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Wider range of fireworks become legal on New Year's Day

The New Year’s celebration in Michigan may be louder than usual. That’s because the state’s new fireworks law goes into effect at midnight on New Year’s Day.

Andy Webb owns Captain Boom Fireworks in Otsego. He says the new law expands what consumers can buy.

"It's things that go up in the air and go boom," Webb says. "Single-shot artillery shells or reloadable artillery shells, bottle rockets, Roman candles, some multi-shot repeaters and firecrackers."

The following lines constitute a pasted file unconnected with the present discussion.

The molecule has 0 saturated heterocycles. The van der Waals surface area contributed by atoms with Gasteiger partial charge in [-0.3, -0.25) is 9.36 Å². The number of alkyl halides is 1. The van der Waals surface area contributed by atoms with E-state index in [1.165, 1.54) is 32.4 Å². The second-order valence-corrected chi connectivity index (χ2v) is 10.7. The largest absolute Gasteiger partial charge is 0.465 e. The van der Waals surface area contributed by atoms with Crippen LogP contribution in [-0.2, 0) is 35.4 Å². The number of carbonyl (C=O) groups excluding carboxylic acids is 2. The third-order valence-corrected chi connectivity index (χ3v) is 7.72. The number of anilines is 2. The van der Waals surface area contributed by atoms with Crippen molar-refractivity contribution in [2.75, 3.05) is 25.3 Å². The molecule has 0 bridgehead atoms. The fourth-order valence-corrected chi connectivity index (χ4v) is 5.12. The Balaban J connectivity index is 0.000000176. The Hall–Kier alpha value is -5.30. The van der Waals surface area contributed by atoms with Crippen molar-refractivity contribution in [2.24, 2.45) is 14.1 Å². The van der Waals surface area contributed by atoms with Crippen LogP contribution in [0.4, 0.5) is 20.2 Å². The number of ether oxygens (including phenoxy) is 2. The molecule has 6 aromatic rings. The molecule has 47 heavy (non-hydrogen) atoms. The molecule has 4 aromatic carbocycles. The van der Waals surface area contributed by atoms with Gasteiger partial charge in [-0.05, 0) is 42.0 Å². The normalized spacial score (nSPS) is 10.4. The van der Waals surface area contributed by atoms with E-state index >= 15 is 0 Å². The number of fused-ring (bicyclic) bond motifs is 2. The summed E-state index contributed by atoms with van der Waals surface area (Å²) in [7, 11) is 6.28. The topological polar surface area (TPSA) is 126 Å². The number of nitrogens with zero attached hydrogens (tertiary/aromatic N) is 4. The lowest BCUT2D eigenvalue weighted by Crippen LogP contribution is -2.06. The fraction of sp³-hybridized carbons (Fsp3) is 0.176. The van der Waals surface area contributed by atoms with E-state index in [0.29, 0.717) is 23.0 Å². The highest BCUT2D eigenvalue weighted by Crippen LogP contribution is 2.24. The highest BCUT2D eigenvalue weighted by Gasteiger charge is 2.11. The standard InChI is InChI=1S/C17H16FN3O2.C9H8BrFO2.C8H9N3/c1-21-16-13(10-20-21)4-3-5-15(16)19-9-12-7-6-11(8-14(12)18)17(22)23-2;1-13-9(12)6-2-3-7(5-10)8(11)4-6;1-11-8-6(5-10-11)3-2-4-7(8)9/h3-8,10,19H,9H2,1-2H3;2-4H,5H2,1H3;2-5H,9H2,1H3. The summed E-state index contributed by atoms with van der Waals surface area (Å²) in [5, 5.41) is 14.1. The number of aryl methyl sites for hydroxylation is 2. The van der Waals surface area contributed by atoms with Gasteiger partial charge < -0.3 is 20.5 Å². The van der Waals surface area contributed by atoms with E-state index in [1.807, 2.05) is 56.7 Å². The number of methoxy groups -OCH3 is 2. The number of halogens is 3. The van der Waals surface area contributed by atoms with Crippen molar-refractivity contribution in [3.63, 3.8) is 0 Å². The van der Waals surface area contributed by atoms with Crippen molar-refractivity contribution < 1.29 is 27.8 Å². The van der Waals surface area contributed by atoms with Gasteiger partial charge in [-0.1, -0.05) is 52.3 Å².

He says consumer-grade fireworks are safe if handled properly.

"Make sure you have sufficient space, away from houses or other flammable materials, have some water handy, be sober, and wear safety glasses," he warns.

Webb says people who buy fireworks will pay a six percent user fee in addition to Michigan’s six percent sales tax.

He also says he’s disappointed  lawmakers included a $10 million insurance requirement for fireworks retailers, which he says is much higher than any other state.  Webb says that will keep many smaller businesses out of the market.

The new law replaces Michigan's original fireworks law written in 1931.